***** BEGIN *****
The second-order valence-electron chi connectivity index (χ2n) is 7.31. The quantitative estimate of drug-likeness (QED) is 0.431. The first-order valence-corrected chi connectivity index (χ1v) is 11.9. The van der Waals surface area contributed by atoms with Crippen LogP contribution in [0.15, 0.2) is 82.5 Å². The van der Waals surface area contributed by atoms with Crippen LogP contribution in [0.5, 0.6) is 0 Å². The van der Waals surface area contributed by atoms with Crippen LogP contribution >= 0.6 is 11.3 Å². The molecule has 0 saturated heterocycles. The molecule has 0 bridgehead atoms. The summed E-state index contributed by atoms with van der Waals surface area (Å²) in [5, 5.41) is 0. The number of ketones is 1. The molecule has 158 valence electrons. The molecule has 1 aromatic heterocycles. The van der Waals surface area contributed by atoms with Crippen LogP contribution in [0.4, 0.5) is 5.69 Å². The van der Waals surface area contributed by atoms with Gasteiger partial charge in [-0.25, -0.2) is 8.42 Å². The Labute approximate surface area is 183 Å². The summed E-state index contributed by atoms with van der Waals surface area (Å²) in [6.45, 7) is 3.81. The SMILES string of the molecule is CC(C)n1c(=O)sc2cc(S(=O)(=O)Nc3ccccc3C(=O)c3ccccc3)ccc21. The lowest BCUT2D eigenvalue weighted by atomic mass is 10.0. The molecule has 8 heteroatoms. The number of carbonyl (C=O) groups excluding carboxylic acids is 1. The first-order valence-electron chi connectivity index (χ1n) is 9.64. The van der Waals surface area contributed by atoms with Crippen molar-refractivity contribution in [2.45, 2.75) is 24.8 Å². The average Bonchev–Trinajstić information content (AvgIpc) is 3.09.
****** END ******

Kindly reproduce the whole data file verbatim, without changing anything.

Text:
The second-order valence-electron chi connectivity index (χ2n) is 7.31. The quantitative estimate of drug-likeness (QED) is 0.431. The first-order valence-corrected chi connectivity index (χ1v) is 11.9. The van der Waals surface area contributed by atoms with Crippen LogP contribution in [0.15, 0.2) is 82.5 Å². The van der Waals surface area contributed by atoms with Crippen LogP contribution in [0.5, 0.6) is 0 Å². The van der Waals surface area contributed by atoms with Crippen LogP contribution >= 0.6 is 11.3 Å². The molecule has 0 saturated heterocycles. The molecule has 0 bridgehead atoms. The summed E-state index contributed by atoms with van der Waals surface area (Å²) in [5, 5.41) is 0. The number of ketones is 1. The molecule has 158 valence electrons. The molecule has 1 aromatic heterocycles. The van der Waals surface area contributed by atoms with Crippen LogP contribution in [0.4, 0.5) is 5.69 Å². The van der Waals surface area contributed by atoms with Gasteiger partial charge in [-0.25, -0.2) is 8.42 Å². The Labute approximate surface area is 183 Å². The summed E-state index contributed by atoms with van der Waals surface area (Å²) in [6.45, 7) is 3.81. The SMILES string of the molecule is CC(C)n1c(=O)sc2cc(S(=O)(=O)Nc3ccccc3C(=O)c3ccccc3)ccc21. The lowest BCUT2D eigenvalue weighted by atomic mass is 10.0. The molecule has 8 heteroatoms. The number of carbonyl (C=O) groups excluding carboxylic acids is 1. The first-order valence-electron chi connectivity index (χ1n) is 9.64. The van der Waals surface area contributed by atoms with Crippen molar-refractivity contribution in [2.45, 2.75) is 24.8 Å². The average Bonchev–Trinajstić information content (AvgIpc) is 3.09.